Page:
We love wine, but that wasn’t always the case. Neither of us really had much of a taste for wine until we moved to Italy. Part of the appeal of wine was visiting vineyards. They’re just so atmospheric! In spring, the new leaf shoots start appearing on the vines that had been cut back after the harvest; as summer days heat up, tiny grapes begin to appear; the onset of véraison signals the end of summer; and the fall sets the remaining leaves ablaze in a sea of gold. Particularly in Italy, vineyards are set amongst the most picturesque castles and hilltop towns. We’ve definitely visited some beautiful vineyards in the last couple of years, but the Prosecco Road, winding along spaghetti thin roads in the Prosecco Hills of Veneto has some serious wow-factor!
Just an hour’s drive north of Venice and a mere 30 minutes drive from our home in Italy, the Prosecco Road runs for nearly 20 miles from Conegliano to Valdobbiadene. The breathtaking wine region is full of small terraced vineyards planted on steep slopes almost exclusively dedicated to grapes for Italy’s famed sparkling wine. You won’t find any massive producers here. Small family-run wineries producing the light and crisp Italian bubbly line the Prosecco Road. They’ve remained small because the steep slopes make it difficult to mechanize the work and the traditional methods from more than 200 years ago are still used by growers in these hills today.
Driving the Prosecco Road is like a treasure hunt. Just around every bend in the narrow, winding road is a new spectacular landscape. I don’t think we’ve stopped to photograph scenic views so much since driving the cliff-hugging road in East Iceland. It was nearly 6pm and a Saturday, so we just cruised on by the handful of wineries we passed. Here in Italy, you actually won’t find many wineries open on a Saturday and the few that are close up the cantina (wine shop) before lunch. And without booking in advance, it’s near impossible to get a tour and tasting. So imagine my surprise when we passed by Ca’ Salina, which actually appeared open.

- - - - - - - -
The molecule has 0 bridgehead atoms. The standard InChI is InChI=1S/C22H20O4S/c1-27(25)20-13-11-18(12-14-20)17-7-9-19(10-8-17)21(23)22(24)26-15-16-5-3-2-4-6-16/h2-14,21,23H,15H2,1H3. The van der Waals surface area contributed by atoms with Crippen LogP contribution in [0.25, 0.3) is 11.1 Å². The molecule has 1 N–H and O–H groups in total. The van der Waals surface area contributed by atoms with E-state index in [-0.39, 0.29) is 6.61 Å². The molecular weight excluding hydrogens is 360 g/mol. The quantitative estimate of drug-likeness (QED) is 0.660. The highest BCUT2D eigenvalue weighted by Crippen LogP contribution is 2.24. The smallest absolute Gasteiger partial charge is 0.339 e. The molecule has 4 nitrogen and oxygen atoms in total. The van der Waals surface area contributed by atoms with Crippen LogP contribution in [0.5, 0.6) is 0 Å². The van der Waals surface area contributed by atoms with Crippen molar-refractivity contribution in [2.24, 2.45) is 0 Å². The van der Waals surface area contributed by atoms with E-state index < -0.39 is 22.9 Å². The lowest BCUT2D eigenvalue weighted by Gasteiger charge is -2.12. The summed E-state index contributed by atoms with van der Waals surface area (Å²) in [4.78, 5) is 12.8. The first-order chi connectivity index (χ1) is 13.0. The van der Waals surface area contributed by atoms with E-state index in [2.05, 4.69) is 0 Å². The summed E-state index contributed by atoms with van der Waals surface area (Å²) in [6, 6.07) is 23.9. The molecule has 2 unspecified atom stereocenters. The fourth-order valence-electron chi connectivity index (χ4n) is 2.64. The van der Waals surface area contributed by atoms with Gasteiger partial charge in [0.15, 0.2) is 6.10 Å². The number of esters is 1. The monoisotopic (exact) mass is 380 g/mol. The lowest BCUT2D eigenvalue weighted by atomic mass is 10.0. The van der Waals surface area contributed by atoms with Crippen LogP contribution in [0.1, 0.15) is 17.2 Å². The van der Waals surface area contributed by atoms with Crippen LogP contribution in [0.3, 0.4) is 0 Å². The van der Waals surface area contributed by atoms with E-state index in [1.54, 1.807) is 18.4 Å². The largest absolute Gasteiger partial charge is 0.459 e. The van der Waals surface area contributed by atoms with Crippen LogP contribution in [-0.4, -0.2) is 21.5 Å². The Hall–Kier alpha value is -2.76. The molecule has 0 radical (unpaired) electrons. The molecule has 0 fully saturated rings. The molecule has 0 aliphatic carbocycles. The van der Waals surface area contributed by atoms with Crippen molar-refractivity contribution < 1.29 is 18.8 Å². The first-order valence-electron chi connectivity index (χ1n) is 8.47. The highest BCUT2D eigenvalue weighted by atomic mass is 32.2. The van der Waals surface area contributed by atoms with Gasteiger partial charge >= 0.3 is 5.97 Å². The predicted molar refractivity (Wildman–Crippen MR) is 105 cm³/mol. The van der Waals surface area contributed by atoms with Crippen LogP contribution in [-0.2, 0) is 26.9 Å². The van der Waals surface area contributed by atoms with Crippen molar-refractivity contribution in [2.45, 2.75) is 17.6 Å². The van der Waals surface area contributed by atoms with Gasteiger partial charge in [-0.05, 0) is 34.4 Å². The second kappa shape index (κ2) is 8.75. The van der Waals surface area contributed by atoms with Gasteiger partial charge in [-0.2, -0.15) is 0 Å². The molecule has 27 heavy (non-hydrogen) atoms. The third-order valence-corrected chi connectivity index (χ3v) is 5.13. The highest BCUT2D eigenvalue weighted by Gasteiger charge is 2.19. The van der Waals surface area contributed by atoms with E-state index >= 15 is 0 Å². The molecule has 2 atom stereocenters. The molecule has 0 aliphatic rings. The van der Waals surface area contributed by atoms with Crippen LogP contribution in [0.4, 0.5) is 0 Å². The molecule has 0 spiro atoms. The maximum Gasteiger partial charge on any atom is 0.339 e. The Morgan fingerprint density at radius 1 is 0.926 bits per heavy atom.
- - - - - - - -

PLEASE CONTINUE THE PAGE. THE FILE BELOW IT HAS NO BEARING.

Ca’ Salina was created by Riccardo Bortolin following the division of the Bortolin brothers from the famous and historic Bortolin winery in the 1950s. The winery sits on the top of a hill in the heart of the Valdobbiadene DOCG zone, which received its DOCG status in 2009. DOCG, Denominazione di Origine Controllata e Garantita, is a quality control and DOCG labeled wines are analyzed and tasted by government–licensed personnel before being bottled.
Ca’ Salina’s DOCG wines come from their oldest and best vines. We tried the Rivete Valdobbiadene Prosecco Superiore DOCG Brut. We don’t drink Prosecco often, but the dry and elegant fruity wine is perfect as an apertif or would be great with fish dishes.
We didn’t want to hold up the winery from closing and enjoying their evening, so we purchased one bottle and went on our way. I definitely want to drive the Prosecco Road again when the weather is better and we can visit a few wineries along the way!
Know Before You Go
- Ca’ Salina is open daily from 9am – 7pm. Call in advance to book a tour and tasting. Tel. +39 0423 975296
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